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The words community and communications are both derived from the Latin word for common. According to John Dewey, people "live in a community by virtue of the things they have in common; and communication is the way in which they come to possess things in common" (1915: 4). Dewey’s point — that communities can not exist without communications — leads to a corollary: that the nature and health of a community depends upon the nature and health of its communications capacity. Thus, to revitalize a community necessarily means revitalizing communications.
Communications can take many forms, ranging from face-to-face conversations among family, friends, and neighbors to the broader flows of information that are provided through the mass media. All these forms are central to the way communities are constructed, maintain themselves, interact with other communities, and impact the political process. In this paper I will address how the communications environment, as currently structured, has contributed to many of the problems faced by inner city racial and ethnic communities in the United States.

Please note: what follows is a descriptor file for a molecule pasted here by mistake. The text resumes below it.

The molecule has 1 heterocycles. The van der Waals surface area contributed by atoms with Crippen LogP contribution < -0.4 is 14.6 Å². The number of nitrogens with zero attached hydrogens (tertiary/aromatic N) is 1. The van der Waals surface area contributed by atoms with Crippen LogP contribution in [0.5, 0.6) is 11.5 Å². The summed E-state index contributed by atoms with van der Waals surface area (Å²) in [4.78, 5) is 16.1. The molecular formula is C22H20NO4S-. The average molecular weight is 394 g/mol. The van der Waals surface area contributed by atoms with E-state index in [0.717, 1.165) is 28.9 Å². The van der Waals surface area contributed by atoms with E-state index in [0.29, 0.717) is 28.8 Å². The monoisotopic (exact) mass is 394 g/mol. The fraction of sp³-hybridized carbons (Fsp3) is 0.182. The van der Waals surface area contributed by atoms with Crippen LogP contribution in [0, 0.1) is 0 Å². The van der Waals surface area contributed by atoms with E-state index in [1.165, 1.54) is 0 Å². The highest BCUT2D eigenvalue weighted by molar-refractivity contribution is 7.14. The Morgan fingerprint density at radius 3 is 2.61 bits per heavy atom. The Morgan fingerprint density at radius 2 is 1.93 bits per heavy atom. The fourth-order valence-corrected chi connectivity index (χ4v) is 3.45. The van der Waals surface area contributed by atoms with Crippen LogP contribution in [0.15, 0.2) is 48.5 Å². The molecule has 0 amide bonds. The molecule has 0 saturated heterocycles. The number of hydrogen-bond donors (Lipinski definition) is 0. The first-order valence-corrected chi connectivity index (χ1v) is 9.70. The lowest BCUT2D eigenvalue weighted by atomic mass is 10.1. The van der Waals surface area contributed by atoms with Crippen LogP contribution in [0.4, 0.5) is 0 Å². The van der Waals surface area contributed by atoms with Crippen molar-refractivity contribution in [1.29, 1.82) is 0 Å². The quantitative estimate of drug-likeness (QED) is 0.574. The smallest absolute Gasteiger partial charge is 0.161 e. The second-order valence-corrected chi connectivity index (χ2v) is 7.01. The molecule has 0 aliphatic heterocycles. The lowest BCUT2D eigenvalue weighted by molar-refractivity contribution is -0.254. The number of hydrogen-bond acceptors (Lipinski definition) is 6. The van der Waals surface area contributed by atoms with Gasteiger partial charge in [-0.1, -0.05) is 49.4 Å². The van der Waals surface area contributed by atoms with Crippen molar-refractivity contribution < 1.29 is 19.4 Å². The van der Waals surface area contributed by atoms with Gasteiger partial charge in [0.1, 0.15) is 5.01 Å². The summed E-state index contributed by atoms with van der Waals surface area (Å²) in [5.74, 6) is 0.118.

In order to address this issue I will first discuss the importance of communications to community development. In the next four sections I will examine relevant research regarding four key elements of the mass media: structure; access and control; content; and impact. In the sixth section, I will explore the literature regarding less mediated, more interpersonal communications. Throughout sections two through five I will pay specific attention to what existing communications theories and research tell us (explicitly or implicitly) about issues of race and ethnicity, especially as they relate to poor urban communities. Finally, I will discuss issues regarding the intersection of race, class, and communications that require further study, and how changes in the communications environment might contribute to the revitalization of urban communities.
Date Posted: 09 January 2008